When, as in Figure 3a, the optical detector and cantilever are coupled together and the cantilever is in contact with the sample, vibrational motion δz between the sample and the detector-cantilever assembly are amplified by the bending of the cantilever and result in a relatively large signal at the photodetector δVPSD. This noise is “real” in the sense that the motion of the optical detector directly affects how hard the cantilever is pressed into the surface.
Instead, as shown in Figure 3b, the cantilever-sample mechanical loop in the Cypher is small and extremely stiff. This improves the vibrational immunity of the cantilever, and the cantilever-sample force is relatively stable. At the same time, the relatively massive optical detector will still be subject to vibrational motion δz. Motion of the optical detector due to vibrational noise changes the distance between the detector and the cantilever. However, this motion only couples very weakly into the measured cantilever deflection.
The dual-stage approach used in the Cypher and drawn in Figure 2b does come at some additional cost. Rather than one translation stage for engaging and for coarse vertical control of the tip-sample distance, this approach requires two. In addition, the two translation stages need to be tightly integrated and move together. While this increases the engineering challenges, it has resulted in improved stability that has more than paid off for Cypher users.
Figure 3. Simple cartoons that explain the observed improvement in noise. a) For a conventional AFM, where the cantilever and optical detector are coupled together (see Figure 2a), the vibrational motion δz is amplified by the optical lever and results in a large voltage at the position sensitive detector δVPSD. b) In the Cypher approach, the vibrational susceptibility of the cantilever is minimized with a very stiff, small mechanical loop.
The Experiment: Real-World Performance
There are many ways to characterize better performance based around noise rejection, on-surface noise and so on. For this discussion, I thought a better and more fun example would be to look at the Cypher performance in a real-world, unfriendly environment: inside an operating glovebox subjected to rather noisy pumps. To get a measure of the vibration immunity of the Cypher, I also chose a demanding sample: point defect resolution in calcite. I then looked at changes in the imaging conditions as I flipped the glovebox pumps on and off. Figure 4 shows the experimental setup, with the Cypher installed inside the glovebox and the placement of the accelerometer on the table top.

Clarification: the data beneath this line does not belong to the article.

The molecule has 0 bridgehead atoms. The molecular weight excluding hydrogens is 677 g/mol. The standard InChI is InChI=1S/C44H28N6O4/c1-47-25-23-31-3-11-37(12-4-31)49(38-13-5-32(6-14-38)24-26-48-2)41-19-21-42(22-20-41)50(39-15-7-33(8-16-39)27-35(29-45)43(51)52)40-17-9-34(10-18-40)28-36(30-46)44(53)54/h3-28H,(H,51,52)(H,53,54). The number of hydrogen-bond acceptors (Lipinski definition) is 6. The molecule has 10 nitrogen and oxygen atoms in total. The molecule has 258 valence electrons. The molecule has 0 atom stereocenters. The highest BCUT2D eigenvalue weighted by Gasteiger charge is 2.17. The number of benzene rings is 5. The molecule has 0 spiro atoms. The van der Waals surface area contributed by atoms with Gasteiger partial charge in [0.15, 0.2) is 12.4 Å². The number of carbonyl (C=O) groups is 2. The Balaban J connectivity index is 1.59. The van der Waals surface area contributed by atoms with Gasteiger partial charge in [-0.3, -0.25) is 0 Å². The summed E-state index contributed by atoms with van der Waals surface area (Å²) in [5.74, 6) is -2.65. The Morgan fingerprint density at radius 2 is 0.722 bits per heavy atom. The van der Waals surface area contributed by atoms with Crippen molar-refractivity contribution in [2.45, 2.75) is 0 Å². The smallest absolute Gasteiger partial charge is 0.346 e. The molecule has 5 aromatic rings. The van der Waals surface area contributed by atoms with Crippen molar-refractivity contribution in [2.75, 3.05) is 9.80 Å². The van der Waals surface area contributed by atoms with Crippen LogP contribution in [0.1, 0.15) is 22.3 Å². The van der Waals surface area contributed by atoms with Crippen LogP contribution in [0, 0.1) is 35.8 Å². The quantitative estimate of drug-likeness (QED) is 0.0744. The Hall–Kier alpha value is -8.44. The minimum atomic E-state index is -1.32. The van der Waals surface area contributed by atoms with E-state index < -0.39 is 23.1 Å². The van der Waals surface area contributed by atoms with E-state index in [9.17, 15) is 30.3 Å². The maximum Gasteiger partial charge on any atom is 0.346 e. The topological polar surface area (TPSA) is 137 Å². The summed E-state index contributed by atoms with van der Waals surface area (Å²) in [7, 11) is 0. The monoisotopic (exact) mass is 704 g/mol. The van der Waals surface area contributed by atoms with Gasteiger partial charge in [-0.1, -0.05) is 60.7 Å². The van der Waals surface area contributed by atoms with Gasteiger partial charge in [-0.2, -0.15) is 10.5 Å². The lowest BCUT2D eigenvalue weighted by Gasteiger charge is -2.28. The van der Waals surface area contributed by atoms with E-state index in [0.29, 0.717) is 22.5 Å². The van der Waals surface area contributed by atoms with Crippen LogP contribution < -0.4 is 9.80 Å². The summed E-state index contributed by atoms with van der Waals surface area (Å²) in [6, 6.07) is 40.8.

Figure 4 (right). A Cypher in an unfriendly environment. An accelerometer was placed on the table and its signal measured with the auxiliary input on the ARC controller while the AFM was simultaneously being used to image a calcite surface in fluid.
Figure 5 below shows some representative data with this setup, where the pumps were switched on halfway through a scan. During the first part of the image, the calcitesurface was measured with the pumps off. A pair of isolated point defects are visible in the image (top two red circles). Halfway through the image, I switched the pumps on while continuing the scan. The dramatic increase of the vibrational noise level on the glovebox table is clearly visible in the accelerometer signal in Figure 5b but not in the AFM image in Figure 5a, where there was no discernable change in image quality and another atomic point defect was imaged (red circle, lower left). This experiment demonstrates the remarkable vibration immunity of the Cypher platform. So we really can get atomic resolution with just a wooden table or in a conference exhibition hall—let alone in a normal laboratory.
Figure 5. a) Calcite topography measured simultaneously with b) accelerometer signal in a glovebox. The pumps were turned on half way through the scan, clearly visible in the accelerometer data. Isolated defects are visible (circled in red) in the simultaneously acquired AFM topography.